By Ralph P Locke
This world premiere recording of Gluck Demofonte is performed in style, under the experienced hand (s) of conductor / harpsichordist Alan Curtis.
Christoph Willibald von Gluck: Demofonte
Ann Hallenberg (Princess Creusa), Sylvia Schwartz (Dircea), Romina Basso (Cherinto), Aryeh Nussbaum Cohen (Timante), Colin Balzer (Demofoonte), Vittorio Prato (Matusio).
Complesso Barocco, keyboarded by Alan Curtis.
Gloss 95283 [3 CDs] 212 minutes. To buy, click here.
I especially forget that Gluck wrote a lot of Italian operas in the style of opera-series of his time, consisting mainly of a long series of da capo tunes (i.e. in ABA form). Rather, music historians have focused on his reform operas from the 1760s and beyond, which often condensed the plot and shattered the boundaries between aria and recitative. The Gluckian reform is familiar to opera enthusiasts today, especially Orfeo and Euridice and the famous preface to Alceste. Gluck’s move from Vienna to Paris (with its highly developed and varied theatrical traditions) pushed him to even more experiences and departures, as in his two operas of Iphigénie.
So it was with surprise that I started to listen, a little blind, Demofonte, only to discover that the work is cut in more or less the same fabric as the high baroque opera series by Handel, Vivaldi, Telemann, Hasse and Vinci that I reviewed for The fuse of the arts and in Guide to American Records during the last years. Which means we encounter one largely precious aria after another, full of sweetness (as in the lapping waves of Timante’s delicate first aria, “Sperai vicino al lido”) or vigor (as in “Odo il suono de ‘queruli accenti “of the main character”, with its marvelous intrusions of pairs of horns and oboes).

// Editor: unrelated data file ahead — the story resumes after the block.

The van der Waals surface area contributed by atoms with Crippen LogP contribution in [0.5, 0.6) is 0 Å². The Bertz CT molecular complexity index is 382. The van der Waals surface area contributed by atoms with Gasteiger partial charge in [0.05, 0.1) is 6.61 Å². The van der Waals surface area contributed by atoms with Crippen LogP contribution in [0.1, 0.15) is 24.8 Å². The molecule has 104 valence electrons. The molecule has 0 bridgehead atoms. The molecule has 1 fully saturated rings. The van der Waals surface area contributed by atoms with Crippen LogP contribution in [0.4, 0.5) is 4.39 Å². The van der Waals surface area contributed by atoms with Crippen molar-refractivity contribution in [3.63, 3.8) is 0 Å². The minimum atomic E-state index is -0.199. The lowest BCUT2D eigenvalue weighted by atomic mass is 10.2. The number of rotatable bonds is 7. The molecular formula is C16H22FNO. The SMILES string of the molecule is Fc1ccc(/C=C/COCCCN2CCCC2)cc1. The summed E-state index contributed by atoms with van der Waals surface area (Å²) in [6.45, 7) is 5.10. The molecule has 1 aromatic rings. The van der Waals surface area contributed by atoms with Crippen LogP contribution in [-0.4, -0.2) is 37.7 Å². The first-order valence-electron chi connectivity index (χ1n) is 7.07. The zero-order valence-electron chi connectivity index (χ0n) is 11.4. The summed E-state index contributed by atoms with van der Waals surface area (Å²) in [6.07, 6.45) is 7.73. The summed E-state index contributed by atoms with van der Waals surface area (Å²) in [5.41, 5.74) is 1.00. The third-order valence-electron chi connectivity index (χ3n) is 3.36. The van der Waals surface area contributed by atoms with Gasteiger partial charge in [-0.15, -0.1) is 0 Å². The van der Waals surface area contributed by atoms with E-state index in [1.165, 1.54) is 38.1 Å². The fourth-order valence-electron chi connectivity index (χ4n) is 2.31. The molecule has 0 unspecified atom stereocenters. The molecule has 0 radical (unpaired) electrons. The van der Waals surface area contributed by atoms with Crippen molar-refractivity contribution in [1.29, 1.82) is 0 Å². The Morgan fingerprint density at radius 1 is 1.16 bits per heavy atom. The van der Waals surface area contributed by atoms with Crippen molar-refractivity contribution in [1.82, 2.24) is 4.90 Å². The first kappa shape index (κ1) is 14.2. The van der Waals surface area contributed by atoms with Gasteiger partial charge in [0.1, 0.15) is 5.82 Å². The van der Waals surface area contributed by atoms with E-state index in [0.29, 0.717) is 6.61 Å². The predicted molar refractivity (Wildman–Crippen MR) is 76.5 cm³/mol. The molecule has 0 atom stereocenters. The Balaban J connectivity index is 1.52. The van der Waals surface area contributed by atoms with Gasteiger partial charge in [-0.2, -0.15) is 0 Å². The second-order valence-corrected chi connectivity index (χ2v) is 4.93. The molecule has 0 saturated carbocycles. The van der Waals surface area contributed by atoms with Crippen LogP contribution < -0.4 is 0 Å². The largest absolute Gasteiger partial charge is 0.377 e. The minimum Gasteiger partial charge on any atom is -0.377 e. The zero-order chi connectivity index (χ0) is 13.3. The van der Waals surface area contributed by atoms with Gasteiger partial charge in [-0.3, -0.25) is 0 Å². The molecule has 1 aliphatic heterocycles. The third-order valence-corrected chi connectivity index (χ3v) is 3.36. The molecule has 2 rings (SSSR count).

This is not a surprise, because, as I learned when I interrupted my listening to read the informative essay book by famous musicologist Paologiovanni Maione, and then did a few more readings, Demofonte was one of the first of some sixteen operas that Gluck wrote between 1741 and 1752 for theaters in Italy, Vienna, Prague and London, and the first that has been widely preserved. (Surviving sources lack the overture and recitatives; these were all composed for the 2014 production we hear on this recording by its conductor, Alan Curtis. The recording is available on Spotify and other services. The start of each song can be heard here.)
The great librettist Metastasio wrote Demofonte in Vienna, where it was put together by Caldara on behalf of Emperor Charles VI in 1733. It was put more often than all but three of Metastasio’s dozens of librettos. Niccolo Jommelli posed it more than once! Cherubini would, decades later, set up a French adaptation that larded the well-filled tale with another subplot.
Gluck’s staging, for Milan (first performances: January 1743), was greeted with “great satisfaction and applause from the many spectators who attended it each evening” (according to the Gazzetta di Milano). Praise has been given to the great castrato Giovanni Carestini, in the role of Timante, a man appointed to marry Creusa (Princess of Phrygia) but secretly married to Dircea. Indeed, the musical inspiration and craftsmanship is so high throughout this work that I was delighted to continue to listen (and to put off other less pleasant tasks!). I was particularly delighted by the duet for Timante and Dircea which ends act 2. (The tracklist here first gives the name of the character who actually enters second. Such a mistake is all the more annoying. , given that all but two of the cast members sing in the soprano or viola scale and can therefore be easily mistaken by ear.)